Thinking about a motorcycle - tips for newbies?

I’ve long considered getting a motorcycle, and what with gasoline prices these days, I’m starting to consider it more and more. The trouble is, I’m not sure what kind (make/model) to consider. I’m pretty open to suggestions, so are there any riders out there with some tips for a newbie would-be rider? Specifically, suggestions about what bike (or kind of bike) to consider would be great. Here are my general guidelines:

A) Quiet. I know loud pipes save lives, and I’m one of the most OCD-safety conscious people out there, but still. I’m not a big brash personality, and I’d rather ride a bike that is a little less cacophonous.

B) Not a chopper, not a heavy cruiser, and not a strict racing bike. Style-wise, anything in the middle would be fine. Strictly as an example, anything from Yamaha’s 2006 lineup would be fine. I know this is very much a personal opinion category, so there’s no need to put too much thought into this one.

C) I’m guessing that 600lbs is probably the upper end of the weight scale that I’d want to wrestle with. My buddy’s bike is 600lbs, and I can handle it, but if it ever tipped over I’d hate to have to flag down a passing football team to help me get back on my wheels. (I’m 6’1", in my 30’s, and healthy.)
I’m love to read any helpful thoughts or ideas from any experienced riders. I am looking for specific information about what type of bike to consider, but I’d welcome any other comments (safety, gear, etc). Thanks, everybody…

  • Old Peculiar.

I like your reasoning. Not loud and obnoxious, and not so big you can’t handel

I just have one piece of advice about riding that my friend who taught me
gave me.

When you are in a car and you see another driver and they look you in the
eyes, you have seen eachother. THIS IS NOT TRUE WHEN YOU ARE ON A MOTORCYCLE

Car drivers tend to look through you. Their brain is in scan mode for a big four
wheeled or bigger object. They “never see” the motorcycle. Many car drivers are
looking right past and through you. This is why many places have the headlight
always on law for motorcycles.

So when riding, always take this into account!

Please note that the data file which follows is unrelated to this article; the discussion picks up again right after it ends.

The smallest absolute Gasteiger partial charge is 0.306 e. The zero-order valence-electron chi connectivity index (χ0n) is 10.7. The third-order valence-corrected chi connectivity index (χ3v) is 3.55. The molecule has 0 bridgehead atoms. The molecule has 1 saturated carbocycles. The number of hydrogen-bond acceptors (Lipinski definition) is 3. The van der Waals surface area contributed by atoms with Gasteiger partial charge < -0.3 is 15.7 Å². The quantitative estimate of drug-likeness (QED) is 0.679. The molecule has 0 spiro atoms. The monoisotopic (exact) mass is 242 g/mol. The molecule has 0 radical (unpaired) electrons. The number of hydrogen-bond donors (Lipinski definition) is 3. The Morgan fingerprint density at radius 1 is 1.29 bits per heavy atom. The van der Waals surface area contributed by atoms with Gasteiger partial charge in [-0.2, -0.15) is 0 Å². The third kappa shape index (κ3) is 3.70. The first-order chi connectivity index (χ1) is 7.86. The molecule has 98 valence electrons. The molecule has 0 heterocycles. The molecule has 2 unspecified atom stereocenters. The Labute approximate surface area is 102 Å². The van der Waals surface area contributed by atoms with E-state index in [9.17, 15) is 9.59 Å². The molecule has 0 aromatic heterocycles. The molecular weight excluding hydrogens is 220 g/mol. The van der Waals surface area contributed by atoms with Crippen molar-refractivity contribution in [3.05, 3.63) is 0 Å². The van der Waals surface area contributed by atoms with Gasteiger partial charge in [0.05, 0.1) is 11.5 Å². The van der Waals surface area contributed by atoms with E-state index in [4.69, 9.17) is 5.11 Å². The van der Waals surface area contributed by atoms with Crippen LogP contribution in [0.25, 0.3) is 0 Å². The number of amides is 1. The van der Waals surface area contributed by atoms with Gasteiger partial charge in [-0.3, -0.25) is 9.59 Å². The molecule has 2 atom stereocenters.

Bike wise, try one of the streetfighter types - e.g the Suzuki Bandit/SV650, Honda Nornet, Yamaha Fazer, etc. as they’re all around 600cc, just under 200kg (I think that’s about 450lbs), plenty quick enough and most can return 40mpg+.

Take a safety/driving course first!

You can always tell the newbies on bikes who have not taken a safety course first.
Their driving habits suck and they are apt to get themselves killed. I spot them everywhere each spring.

Like EnderWay says, you pretty much have to drive like your invisible. Thinking you have the right-of-way just because you legally do may win you a legal battle but it ain’t gonna save your life.

Oh, and please wear a helmet.

Make sure you carry an organ donor card.

Yeah, like I said, I am very safety-conscious. Helmets and other gear are definitely a must. Same goes for the training course. Another buddy of mine took that class, and he was afraid it was going to be some ridiculous lecture thing, like a reply of high school driver’s ed class. But he had to admit that it was very informative, pretty fun, and generally - a really good idea. So I’m sold on that.

I haven’t looked at those bikes yet, Tuco, but I will…

Good for you. Your neighbors will thank you.

Again, good. Choppers are to motorcycles what professional wrestlers are to athletes. Fans find plenty of reasons I can’t fathom to admire either.

Easy target to meet. Actually, you could lower that to 450 lbs, and not exclude too much. The ONLY time you’ll wish for a heavier bike is in high winds…they do get tossed around a bit less. HOWEVER, picking up a heavy dropped bike is just a matter of technique.
I’ll second the SV-650 recommendation. Also look into BMW F-650s.

Lastly, understand you’ll spend on tires every penny and more that you save on gasoline. There are plenty of great reasons to ride, but if you try to justify it on economics alone, your kidding yourself.

Kevbo - interesting point about the cost of tires. Nobody has ever mentioned that to me before. Are bike tires so much more fragile than auto tires? Or are they just blisteringly expensive, so when I do go to replace them I’ll lose any gas savings? I routinely get 100,000 miles out of the Firestones on my car - what’s the dope on bike tires?

You will get maybe a tenth of that out of bike tyres. They have a harder job to do, at varying angles of lean, and there are only two of them to share it. They’re usually grippier but far worse wearing. Because they’re a much lower-volume seller than car tyres, they’re more expensive.